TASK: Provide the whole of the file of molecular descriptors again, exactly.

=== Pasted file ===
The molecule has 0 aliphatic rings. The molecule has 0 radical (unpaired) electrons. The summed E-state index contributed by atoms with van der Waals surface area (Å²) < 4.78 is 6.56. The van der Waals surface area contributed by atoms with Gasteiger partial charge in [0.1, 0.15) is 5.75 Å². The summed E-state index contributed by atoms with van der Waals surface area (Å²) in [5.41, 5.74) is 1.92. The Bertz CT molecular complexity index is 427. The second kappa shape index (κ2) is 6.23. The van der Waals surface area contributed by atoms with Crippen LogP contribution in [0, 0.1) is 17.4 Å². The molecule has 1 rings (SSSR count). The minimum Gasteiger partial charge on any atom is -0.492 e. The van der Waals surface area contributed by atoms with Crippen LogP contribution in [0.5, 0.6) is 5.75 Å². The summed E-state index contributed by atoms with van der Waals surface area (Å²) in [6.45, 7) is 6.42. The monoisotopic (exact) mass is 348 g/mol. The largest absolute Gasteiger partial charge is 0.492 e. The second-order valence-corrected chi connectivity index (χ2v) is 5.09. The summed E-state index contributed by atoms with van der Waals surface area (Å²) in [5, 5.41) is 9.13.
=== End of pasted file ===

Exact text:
The molecule has 0 aliphatic rings. The molecule has 0 radical (unpaired) electrons. The summed E-state index contributed by atoms with van der Waals surface area (Å²) < 4.78 is 6.56. The van der Waals surface area contributed by atoms with Gasteiger partial charge in [0.1, 0.15) is 5.75 Å². The summed E-state index contributed by atoms with van der Waals surface area (Å²) in [5.41, 5.74) is 1.92. The Bertz CT molecular complexity index is 427. The second kappa shape index (κ2) is 6.23. The van der Waals surface area contributed by atoms with Crippen LogP contribution in [0, 0.1) is 17.4 Å². The molecule has 1 rings (SSSR count). The minimum Gasteiger partial charge on any atom is -0.492 e. The van der Waals surface area contributed by atoms with Crippen LogP contribution in [0.5, 0.6) is 5.75 Å². The summed E-state index contributed by atoms with van der Waals surface area (Å²) in [6.45, 7) is 6.42. The monoisotopic (exact) mass is 348 g/mol. The largest absolute Gasteiger partial charge is 0.492 e. The second-order valence-corrected chi connectivity index (χ2v) is 5.09. The summed E-state index contributed by atoms with van der Waals surface area (Å²) in [5, 5.41) is 9.13.